• Over 27% of aces identify as women with 72% saying they are genderqueer/non-binary.
  • An overwhelming majority of asexuals were born female (86%), compared to born male.
  • Nearly 91% of ace people are considered to be young to middle-aged.
  • One in three aces report being sexually attracted to someone in some way at some point.
  • More than half report having had sex at least once with the enjoyment being reported at 50/50.
  • 59% compared with 61% general population say they have a platonic non-sexual relationship.
  • Asexuals reported greater discrimination and stigma compared to others in the LGBTQ community.
  • Around 80% report feeling alienated or judged by those inside and outside the queer community.
86% of Asexuals are Born Female

Get To Know the Asexuals

A psychological survey of 300 young people showed the following breakdown when respondents were questioned about their asexual identity:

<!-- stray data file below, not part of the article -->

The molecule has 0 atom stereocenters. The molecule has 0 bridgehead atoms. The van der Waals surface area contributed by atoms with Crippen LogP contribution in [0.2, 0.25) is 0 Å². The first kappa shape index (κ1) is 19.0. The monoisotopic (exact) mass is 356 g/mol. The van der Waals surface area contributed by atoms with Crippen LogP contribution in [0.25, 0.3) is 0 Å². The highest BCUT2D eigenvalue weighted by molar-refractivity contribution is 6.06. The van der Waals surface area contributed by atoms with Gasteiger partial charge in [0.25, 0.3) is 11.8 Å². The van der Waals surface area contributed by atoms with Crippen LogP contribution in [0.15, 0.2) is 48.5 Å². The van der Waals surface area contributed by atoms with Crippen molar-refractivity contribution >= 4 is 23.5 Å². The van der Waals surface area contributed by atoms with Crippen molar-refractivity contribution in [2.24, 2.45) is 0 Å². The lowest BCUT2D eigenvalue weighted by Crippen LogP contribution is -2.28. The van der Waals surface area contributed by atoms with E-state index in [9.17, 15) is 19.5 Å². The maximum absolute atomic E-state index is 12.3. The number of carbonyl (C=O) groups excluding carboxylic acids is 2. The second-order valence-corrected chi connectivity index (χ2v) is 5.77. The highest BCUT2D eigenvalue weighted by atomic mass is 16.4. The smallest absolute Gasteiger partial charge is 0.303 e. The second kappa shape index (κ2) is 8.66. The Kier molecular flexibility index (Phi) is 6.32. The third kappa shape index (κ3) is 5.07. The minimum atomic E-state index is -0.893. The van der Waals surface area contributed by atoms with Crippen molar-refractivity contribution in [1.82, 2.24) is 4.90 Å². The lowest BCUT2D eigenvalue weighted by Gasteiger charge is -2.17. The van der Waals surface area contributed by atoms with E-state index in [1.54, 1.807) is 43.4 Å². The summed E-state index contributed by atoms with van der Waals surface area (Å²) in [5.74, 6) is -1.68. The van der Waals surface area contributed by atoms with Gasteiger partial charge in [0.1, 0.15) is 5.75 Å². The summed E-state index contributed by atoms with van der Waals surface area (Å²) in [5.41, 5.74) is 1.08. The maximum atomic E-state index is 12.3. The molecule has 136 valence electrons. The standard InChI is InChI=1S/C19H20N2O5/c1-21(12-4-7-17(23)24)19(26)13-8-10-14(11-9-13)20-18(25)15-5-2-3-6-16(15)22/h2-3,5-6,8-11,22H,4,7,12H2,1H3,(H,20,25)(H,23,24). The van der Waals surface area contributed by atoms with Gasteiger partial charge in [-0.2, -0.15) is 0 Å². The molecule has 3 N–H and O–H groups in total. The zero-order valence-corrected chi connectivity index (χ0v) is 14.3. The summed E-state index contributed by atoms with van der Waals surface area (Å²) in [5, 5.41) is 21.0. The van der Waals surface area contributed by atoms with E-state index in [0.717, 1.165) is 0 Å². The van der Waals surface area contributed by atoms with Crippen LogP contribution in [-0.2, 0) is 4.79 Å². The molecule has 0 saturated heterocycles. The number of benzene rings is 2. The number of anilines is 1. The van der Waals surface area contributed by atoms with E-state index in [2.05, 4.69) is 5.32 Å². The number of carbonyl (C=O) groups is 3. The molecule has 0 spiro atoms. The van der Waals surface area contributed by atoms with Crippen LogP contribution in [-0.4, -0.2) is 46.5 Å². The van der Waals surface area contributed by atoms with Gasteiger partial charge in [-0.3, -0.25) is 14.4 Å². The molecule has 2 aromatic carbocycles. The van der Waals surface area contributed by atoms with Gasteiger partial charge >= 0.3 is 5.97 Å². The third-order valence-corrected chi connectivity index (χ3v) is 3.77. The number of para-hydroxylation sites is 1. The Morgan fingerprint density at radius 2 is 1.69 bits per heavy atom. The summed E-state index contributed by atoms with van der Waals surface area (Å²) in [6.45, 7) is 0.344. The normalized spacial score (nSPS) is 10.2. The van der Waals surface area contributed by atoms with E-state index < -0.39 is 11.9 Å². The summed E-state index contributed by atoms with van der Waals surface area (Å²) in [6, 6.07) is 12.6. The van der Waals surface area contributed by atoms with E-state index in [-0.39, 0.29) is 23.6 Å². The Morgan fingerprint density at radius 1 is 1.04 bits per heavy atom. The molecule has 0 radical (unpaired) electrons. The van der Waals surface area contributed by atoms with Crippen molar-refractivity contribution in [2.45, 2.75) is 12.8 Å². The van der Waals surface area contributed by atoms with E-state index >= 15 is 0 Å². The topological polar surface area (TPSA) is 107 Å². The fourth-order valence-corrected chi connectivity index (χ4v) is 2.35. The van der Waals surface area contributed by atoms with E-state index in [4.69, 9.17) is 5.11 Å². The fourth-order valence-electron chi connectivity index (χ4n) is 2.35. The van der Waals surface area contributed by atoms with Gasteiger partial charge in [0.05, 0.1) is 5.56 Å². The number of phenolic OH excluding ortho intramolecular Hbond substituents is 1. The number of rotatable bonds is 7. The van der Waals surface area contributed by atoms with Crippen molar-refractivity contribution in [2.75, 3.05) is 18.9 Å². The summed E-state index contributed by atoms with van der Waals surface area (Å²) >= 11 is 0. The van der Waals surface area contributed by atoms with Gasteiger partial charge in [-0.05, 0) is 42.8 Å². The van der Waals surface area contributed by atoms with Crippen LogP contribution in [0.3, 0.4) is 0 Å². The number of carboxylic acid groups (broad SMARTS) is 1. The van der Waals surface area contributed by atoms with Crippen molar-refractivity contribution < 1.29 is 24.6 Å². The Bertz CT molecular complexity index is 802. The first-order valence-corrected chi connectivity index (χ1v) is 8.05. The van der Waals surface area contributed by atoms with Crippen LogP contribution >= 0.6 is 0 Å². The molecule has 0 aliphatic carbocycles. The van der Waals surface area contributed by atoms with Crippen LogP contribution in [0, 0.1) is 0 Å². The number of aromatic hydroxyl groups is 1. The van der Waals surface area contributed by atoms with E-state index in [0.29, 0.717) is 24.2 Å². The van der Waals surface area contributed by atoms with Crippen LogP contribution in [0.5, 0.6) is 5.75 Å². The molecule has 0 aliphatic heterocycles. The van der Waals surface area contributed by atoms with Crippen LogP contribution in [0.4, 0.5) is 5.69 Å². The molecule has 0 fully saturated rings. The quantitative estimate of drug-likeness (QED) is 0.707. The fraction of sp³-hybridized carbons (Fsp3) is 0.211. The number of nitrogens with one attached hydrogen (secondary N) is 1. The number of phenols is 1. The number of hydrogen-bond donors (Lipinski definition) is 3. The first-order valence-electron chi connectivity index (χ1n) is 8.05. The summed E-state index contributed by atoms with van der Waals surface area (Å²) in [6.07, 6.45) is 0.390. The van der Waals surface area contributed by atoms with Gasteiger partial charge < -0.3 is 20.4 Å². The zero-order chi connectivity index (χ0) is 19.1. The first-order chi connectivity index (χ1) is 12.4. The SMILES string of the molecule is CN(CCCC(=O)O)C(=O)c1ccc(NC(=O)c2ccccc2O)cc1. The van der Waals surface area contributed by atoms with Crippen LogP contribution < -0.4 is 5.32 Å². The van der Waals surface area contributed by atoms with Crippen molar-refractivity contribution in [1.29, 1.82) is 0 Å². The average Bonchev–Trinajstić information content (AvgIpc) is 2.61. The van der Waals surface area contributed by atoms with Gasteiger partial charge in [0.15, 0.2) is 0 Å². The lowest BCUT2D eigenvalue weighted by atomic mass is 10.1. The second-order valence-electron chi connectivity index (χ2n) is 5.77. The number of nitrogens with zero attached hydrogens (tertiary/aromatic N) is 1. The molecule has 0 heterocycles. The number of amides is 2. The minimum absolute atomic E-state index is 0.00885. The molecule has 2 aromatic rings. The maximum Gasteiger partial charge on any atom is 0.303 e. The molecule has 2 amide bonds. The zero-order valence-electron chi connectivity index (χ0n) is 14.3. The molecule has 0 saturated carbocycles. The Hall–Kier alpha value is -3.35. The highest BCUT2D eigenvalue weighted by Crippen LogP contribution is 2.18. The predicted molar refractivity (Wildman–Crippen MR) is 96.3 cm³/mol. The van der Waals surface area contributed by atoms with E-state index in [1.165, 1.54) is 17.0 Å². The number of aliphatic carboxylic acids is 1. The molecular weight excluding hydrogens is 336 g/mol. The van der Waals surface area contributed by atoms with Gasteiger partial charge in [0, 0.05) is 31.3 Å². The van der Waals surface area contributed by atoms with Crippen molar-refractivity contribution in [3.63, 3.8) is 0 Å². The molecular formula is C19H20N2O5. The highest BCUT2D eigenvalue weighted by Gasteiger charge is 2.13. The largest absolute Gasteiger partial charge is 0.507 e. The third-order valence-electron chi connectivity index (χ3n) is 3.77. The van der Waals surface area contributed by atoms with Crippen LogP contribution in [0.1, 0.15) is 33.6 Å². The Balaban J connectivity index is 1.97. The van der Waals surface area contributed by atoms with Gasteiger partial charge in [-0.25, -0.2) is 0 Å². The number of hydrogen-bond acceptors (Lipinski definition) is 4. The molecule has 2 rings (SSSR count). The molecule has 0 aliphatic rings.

Sexual Identity

  • 247 said they were asexual
  • 4 chose bisexual
  • 18 identified as heterosexual
  • 1 chose homosexual
  • 4 said they were queer
  • 5 chose ‘other’ or multi
  • 4 said they were unsure/unknown
  • 5 refused to answer


  • Middle schoolers – 2 (0.7%)
  • Did not finish high school -8 (2.8%)
  • Currently high schoolers- 60 (21%)
  • Some college or secondary training- 16 (5.7%)
  • College grad or still in college- 144 (51%)
  • Working on post-secondary- 2 (0.7%)
  • Have or working on masters- 30 (11%)
  • Have or working on a doctorate 15 (5.3%)
  • Other responses- 6 (2.1%)
  • Did not answer- 5

Individual Orientation

  • 199 (71%) said they saw themselves as female
  • 82 (29%) said they saw themselves as male
  • 6 said they feel they are fluid/non-binary, blank, or have no gender

Romantic Interests

  • 77 (31.4%) reported they were hetero-romantic
  • 43 (17.5%) said they were biromantic or panromantic
  • 43 (17.5%) answered with aromantic attractions
  • 33 (13.5%) listed they were unsure of their attraction